During your dental appointment, a dentist or dental technician will create an impression of your mouth. The measurements from the moulds will ensure that you get a denture that exactly fits right in place. Dentures may be fitted soon after a patient has had their natural teeth removed; however, if you have gum disease, inflammation or injury, these issues need to be resolved before fitting because they could irritate the area, which may lead to infection.
Dentists will create a trial set of dentures before it is cast. It is the exact shape of the denture in a wax form or plastic pattern. This way, you can see how they fit before ordering a permanent one. From there, the dentist will assess its colour, shape or size for any changes that need to be made before the final denture is created.
The denturist will cast a final denture.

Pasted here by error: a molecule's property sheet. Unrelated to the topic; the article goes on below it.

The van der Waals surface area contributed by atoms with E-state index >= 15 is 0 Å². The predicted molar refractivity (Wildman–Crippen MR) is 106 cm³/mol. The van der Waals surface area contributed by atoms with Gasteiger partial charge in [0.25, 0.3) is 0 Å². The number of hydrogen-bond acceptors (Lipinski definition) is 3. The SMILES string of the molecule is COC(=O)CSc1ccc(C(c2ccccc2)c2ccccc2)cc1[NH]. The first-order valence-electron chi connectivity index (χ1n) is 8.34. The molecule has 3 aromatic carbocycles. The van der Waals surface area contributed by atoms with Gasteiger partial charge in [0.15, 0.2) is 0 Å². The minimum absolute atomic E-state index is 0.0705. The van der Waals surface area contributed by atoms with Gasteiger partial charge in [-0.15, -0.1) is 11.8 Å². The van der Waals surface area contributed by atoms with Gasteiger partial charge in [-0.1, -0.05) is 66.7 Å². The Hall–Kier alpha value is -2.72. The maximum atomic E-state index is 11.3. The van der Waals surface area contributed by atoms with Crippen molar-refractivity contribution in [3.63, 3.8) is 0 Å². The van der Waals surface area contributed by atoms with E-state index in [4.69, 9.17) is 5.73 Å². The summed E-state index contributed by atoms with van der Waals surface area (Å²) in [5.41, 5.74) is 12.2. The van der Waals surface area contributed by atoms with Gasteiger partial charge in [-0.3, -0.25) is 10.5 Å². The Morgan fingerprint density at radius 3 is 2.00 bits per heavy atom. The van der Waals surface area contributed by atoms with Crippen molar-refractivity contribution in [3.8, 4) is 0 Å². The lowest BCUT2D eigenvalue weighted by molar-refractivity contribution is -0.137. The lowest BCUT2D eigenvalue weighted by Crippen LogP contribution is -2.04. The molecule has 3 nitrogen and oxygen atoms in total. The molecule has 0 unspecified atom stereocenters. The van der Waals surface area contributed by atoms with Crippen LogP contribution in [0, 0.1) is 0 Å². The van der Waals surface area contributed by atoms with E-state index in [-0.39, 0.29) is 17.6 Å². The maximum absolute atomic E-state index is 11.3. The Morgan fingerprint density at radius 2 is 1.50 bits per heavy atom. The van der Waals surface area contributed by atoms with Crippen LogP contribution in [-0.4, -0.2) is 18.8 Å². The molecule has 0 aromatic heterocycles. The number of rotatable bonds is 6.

Once fitted, the dentist will evaluate and determine if there is a need for adjustments.
Types of Dentures
Dentures are a great way to cover up missing teeth. Dentists can offer two types of dentures: complete and partial, depending on the needs of their patients. Dentists will help you decide which type would suit you based on the extent of tooth loss and the cost involved. They can also give you an estimate of the total amount it’ll take to get everything done.
Complete dentures or full dentures are the perfect solution for people with damaged teeth or missing upper or lower sets of teeth. They are made to fit perfectly like natural teeth and preserve the shape and appearance of a healthy smile. Most importantly, they restore the function by replacing all the natural tooth structures; thus, it improves your ability to chew and grind food.
Dentures don’t always provide the same experiences for chewing that natural teeth do. For some people, their experience is much less than with natural teeth or implants because of insufficient anchoring in the bone, which also limits how much force can be produced when eating and speaking.
Speech problems are one of the least discussed and most under-reported side effects of false teeth. It is not uncommon for people to develop speech impediments like a lisp with complete dentures. It is often due to the thickness of material covering their palate, which can’t be thinned out. Some have adapted over time, but others never do.